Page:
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Former Holden boss Mike Devereux poised to kill the Commodore name – after saying he would save it.
Holden is poised to kill the Commodore name once local production comes to an end in 2017 -- and the man in charge of the decision is the same person who vowed to save it: former Holden boss Mike Devereux. The decision comes as the next generation large car to replace the Commodore is expected to come from Europe not China.
Holden is pleading with General Motors executives to keep the Commodore name because it is so iconic, but the request has fallen on deaf ears.
Holden is now going to be forced to adopt a global name for the car that will replace the Commodore which, in a bizarre twist, will come from the same place the Commodore originated in 1978: Opel in Germany.
News Corp Australia has been told that Holden’s sales and marketing executive Phil Brook has been pleading with his former boss, Mr Devereux, who is now the vice president of sales and marketing at General Motors’ international operations, based in Singapore.
In the past two months Mr Brook is understood to have repeatedly asked Mr Devereux for his “support”, allegedly saying “I need the Commodore name to help sell this car”.
Mr Brook has denied making these comments. He told News Corp Australia it was “absolute rubbish, no decision has been made, we’ve got plenty of time to make those calls.”
However, Mr Brook did admit the Commodore nameplate is “up for discussion”.
News Corp Australia can reveal Mr Brook flew to Europe last month to view early versions of the General Motors’ new global large car, after which he reportedly begged his former boss to reconsider the use of the Commodore name.
The burial of the Commodore name alongside the Falcon nameplate, one of the longest running in the automotive world, is likely to be viewed by some Holden fans as a betrayal.
But others may welcome the move given that every car that has worn the Commodore badge so far was an Australian-made rear-wheel-drive sedan, whereas the next model will be a foreign-made front-wheel-drive sedan.
In February 2013, at the media preview of the Commodore, Mr Devereux told the media scrum: “A lot of folks have been speculating about whether this is the last Commodore … well I can categorically tell you we have already begun working on the Commodore that comes after this one.”
The speculation about the future of the Commodore name follows strong denials that the famous Holden badge may be replaced by the Chevrolet logo.
A Holden insider told News Corp Australia last year the switch to Chevrolet could happen if General Motors believes the Holden brand image has been damaged by the shutdown of its factories.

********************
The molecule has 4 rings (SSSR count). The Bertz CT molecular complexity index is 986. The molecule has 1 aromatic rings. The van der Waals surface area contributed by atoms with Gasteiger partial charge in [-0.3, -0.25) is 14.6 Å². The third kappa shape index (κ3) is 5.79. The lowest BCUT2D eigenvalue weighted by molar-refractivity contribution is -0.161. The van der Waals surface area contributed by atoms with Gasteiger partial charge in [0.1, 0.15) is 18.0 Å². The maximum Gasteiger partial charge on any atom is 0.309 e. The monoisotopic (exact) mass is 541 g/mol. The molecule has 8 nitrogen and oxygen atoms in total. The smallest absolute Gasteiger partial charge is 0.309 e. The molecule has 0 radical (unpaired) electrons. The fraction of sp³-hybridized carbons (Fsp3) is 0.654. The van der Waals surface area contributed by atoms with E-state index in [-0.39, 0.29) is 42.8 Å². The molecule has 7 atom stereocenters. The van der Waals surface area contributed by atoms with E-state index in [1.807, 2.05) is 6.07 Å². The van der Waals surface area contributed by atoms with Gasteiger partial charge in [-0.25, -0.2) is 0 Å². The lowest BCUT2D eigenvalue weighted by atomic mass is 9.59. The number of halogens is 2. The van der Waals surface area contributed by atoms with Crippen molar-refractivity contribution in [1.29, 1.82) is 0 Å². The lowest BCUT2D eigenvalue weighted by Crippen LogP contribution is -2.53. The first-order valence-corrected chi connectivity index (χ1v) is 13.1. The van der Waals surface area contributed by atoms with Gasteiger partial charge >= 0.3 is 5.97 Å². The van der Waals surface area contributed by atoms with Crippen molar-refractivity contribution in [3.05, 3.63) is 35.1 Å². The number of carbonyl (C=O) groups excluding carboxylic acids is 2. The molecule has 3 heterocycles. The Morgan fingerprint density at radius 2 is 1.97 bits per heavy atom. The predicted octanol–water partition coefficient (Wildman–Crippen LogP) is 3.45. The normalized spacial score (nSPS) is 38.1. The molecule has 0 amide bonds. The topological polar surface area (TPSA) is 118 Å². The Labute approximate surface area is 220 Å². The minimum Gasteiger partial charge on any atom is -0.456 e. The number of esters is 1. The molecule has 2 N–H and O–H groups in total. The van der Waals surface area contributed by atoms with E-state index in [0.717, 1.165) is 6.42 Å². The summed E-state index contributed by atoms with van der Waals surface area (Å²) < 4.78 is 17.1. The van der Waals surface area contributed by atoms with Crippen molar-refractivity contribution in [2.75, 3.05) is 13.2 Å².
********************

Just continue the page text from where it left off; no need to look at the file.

“There is no emotion in this,” the insider said. “It will all come down to money. If General Motors thinks sales will go down because the Holden brand is on the nose, then they will switch it to Chevrolet.”
Marketing experts say it would cost between $500,000 and $1 million to rebrand each of Holden’s 233 dealerships nationwide, and that General Motors would likely foot half the bill for each showroom, forcing Holden dealers to pick up the rest of the tab or lose the franchise.
One Holden insider revealed that the company has been forced to conduct exhaustive research with Australian car buyers to prove the case to Detroit that the Holden brand is worth saving.
“The amount of money we’ve spent trying to defend the Holden brand to Detroit is ridiculous,” the insider said.
“But when executives from North America come out to Australia, they take photos of Chevrolet badges that people have fitted to their Holden (cars), and use that against us.”
At the time of the factory shutdown announcement last December, Mr Devereux said: “Holden is committed to this country … we expect we will be a thriving brand in this country for many years to come.”
New Holden boss Gerry Dorizas said in April: “the Holden brand is here to stay”. But he made no comment about the future of the Commodore badge at the time.
The original Holden “lion and stone wheel” logo was created by sculptor Rayner Hoff in 1928, before GM brought the saddlery turned body builder in 1948.
The logo was a tribute to the prehistoric fable that lions rolling stones led to the invention of the wheel.
The Holden lion badge has changed only three times since 1928: in 1948 at the launch of the first General Motors Holden car, in 1972 to coincide with the launch of the HQ Kingswood, (which went on to become the biggest selling Holden of all time), and in 1994 as Holden ramped up its marketing push for the Commodore to reclaim top-seller status from the Ford Falcon.